How would you like to have stunning, one-of-a-kind, Instagram-worthy favors for your wedding or party? What if you could make them yourself — simply and affordably, with no special tools required? And what if the favors combined two of the hottest trends — geode slices and succulent favors? This is a fun DIY that came about in an unusual way. Not only are these favors and/or succulent ornaments long-lasting (up to months!) but you can replant the succulents and then use the geodes as elegant coasters! Read on!
Simple Succulent Ornaments
What are Geode Slices?
These gorgeous geode slices are genuine rose quartz and amethyst, sliced from natural rock forms into a roughly circular shape. The edges are naturally irregular, and gold plated to smooth them and give them a finished appearance. I love them both, though, like Karma pictured above, I am captivated by the amethyst. They are typically marketed as exquisite drink coasters. Can you imagine a champagne flute served on an amethyst coaster?
My friend, Irene Simonson, owns Energy Peace Shop, dedicated to providing the finest quality high energy crystals and crystal jewelry. She ordered these geode coasters for her shop, but found they did not meet her exacting standards for perfection. The geodes are flawless, but she sees minor imperfections in the gold plating that I cannot find. Nevertheless, she was unwilling to offer them as the elegant coasters she intended. Wouldn’t it be a shame to let these beauties go unloved? I urged her to offer these geode coasters for crafters, and she agreed — at a smokin’ great price! I planned to use them to make hanging ornaments, but wound up falling in love with them as succulent favors.
Mountain Crest Gardens, my favorite online succulent vendor, was intrigued by this project and generously provided all of the succulents that I used. Originally, I was intending these as another round of succulent Christmas ornaments, but now, I cannot decide between hanging ornaments and succulent favors. You choose!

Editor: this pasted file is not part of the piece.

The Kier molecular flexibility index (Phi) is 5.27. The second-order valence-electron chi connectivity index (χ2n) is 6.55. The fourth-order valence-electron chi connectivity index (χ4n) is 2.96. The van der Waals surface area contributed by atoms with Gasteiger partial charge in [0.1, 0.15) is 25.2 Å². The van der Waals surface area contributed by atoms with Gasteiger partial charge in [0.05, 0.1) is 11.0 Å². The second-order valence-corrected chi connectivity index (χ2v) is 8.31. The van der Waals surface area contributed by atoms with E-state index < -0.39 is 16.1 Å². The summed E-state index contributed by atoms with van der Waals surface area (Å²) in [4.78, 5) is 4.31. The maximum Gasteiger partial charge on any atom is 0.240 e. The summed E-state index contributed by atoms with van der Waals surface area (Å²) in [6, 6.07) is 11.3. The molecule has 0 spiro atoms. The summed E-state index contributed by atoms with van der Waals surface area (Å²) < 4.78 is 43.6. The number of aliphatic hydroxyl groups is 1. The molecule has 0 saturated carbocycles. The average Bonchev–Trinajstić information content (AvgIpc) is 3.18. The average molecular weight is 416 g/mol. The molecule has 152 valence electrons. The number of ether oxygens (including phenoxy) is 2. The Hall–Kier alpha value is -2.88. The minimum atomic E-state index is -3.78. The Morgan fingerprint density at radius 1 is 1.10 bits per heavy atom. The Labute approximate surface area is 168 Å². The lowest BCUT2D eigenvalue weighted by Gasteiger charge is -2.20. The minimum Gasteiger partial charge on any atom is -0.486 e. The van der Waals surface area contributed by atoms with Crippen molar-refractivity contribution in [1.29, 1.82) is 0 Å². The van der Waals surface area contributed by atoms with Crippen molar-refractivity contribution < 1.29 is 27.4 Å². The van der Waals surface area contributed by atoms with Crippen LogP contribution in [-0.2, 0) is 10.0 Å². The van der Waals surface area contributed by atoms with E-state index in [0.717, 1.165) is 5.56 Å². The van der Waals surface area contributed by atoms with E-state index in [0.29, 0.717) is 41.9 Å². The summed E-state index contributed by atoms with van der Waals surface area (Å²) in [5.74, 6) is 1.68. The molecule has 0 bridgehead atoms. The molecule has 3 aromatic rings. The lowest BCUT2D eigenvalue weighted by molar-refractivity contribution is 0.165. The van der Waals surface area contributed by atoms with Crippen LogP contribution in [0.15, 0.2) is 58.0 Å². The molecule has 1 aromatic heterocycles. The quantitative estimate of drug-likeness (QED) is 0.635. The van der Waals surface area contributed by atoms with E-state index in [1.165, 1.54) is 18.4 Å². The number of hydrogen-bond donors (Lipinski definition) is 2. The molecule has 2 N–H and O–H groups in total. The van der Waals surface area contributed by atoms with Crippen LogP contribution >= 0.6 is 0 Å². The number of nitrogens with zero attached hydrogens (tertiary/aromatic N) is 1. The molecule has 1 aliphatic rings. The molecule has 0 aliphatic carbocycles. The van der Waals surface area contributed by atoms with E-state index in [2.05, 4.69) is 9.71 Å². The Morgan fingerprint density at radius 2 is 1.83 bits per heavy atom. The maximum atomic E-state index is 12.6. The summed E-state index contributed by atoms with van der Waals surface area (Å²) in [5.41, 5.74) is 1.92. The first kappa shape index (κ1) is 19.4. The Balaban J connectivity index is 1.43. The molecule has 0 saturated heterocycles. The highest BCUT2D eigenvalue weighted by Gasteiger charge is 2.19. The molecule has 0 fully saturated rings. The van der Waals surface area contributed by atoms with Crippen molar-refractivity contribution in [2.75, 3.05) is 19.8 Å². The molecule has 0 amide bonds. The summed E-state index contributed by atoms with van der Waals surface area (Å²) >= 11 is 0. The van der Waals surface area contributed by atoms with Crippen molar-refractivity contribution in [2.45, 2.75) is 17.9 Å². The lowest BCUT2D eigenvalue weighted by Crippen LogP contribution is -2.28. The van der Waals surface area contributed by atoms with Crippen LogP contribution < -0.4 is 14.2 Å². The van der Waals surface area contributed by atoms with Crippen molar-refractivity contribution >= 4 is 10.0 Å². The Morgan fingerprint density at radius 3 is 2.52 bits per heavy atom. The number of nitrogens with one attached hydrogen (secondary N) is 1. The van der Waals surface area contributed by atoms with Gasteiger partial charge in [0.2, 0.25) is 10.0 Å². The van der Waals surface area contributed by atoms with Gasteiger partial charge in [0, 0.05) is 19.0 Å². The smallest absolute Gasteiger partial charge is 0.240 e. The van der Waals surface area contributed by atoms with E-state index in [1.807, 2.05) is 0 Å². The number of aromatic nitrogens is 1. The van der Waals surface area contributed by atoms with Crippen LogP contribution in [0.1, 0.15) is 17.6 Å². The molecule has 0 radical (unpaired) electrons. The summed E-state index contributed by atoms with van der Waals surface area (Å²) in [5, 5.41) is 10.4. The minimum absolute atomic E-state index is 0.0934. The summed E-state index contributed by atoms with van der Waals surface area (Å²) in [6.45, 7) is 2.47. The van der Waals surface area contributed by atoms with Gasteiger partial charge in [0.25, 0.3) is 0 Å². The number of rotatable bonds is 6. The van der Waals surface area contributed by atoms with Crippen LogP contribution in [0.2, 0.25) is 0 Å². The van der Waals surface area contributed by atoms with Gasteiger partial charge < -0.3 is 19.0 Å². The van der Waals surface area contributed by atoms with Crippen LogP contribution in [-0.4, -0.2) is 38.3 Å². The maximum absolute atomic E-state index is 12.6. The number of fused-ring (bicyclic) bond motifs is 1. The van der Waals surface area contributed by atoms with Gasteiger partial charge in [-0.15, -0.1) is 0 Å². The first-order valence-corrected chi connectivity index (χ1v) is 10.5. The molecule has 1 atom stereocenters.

DIY Succulent Favors & Ornaments with Geode Slices
To make the geode slices into hanging succulent ornaments, you’ll need to drill a hole through the rock. For party favors, there are no special tools needed.
To make these succulent favors, you will need:
- Geode slices – available in a range of stones
- Hot glue gun and glue sticks
- Dried moss (for this project, I like cream reindeer moss)
- Succulent clippers
- Succulents! (for this project, I prefer 2-inch rosette forms)
To make these as hanging ornaments, you’ll also need:
- 3/16″ Diamond tipped drill bit for drilling glass, ceramic, marble and tile
- Spray water bottle
- 2mm Gold cord for hanging
Drilling Geode Slices for Succulent Ornaments
To drill a hole in these natural, crystal geodes without breaking them, you’ll need a special drill bit. This bit is tipped with diamond grit, and it is not solid, but has a hole in the end. You’ll learn step-by-step, with photos, how to drill ceramic with this type of drill bit here. There is a specific technique you’ll need to use that requires regular and liberal application of water to cool the geode and the bit. Do not try to drill these with a regular it — the geodes will shatter.
You can drill your geode slices with a hand drill, but my spiffy little drill press makes quick and easy work of it. I chose a 3/16″ drill bit to allow the gold cord to loop through the hole twice. The gold satin nylon cord nicely matches the gold plate edges of the coasters.
Select & Prepare Succulents for Attaching to Geode
Because these geode slices are so spectacular, I wanted to be certain plenty of each would be visible after applying the succulents. I used 2-inch rosettes to keep the look elegant. For the rich purple and white amethyst slices, I used Echeveria Lola, with its perfection of form and pale, pink and lavender blush — it is absolutely perfect. For the pale pink rose quartz, I asked for Sempervivum with rich, burgundy coloring. Mountain Crest Gardens quality does not disappoint! I received gorgeous plants that brought these succulent favors to life!
Give your succulents a good drink a couple days before you begin. Clip the rosette of your succulent off of its root structure. Take care not to cut into the rosette itself, you want to leave the Meristem (MEHR-i-stem) tissue in plants contains undifferent... tissue intact. This is the part of the succulent that will re-root and continue to grow. Remove any dead leaves and remaining soil. The plant is still alive and well. To keep it healthy, use a bit of moss. I chose cream-colored reindeer moss because I love the delicate, airy texture it adds — perfect for this project! The moss will hold water for the plant and the succulent will root into the moss until you take the favor or ornament apart. If you want to “hide the mechanics” and keep the moss out of sight, that works. Personally, I like the lacey look of the reindeer moss on the geode.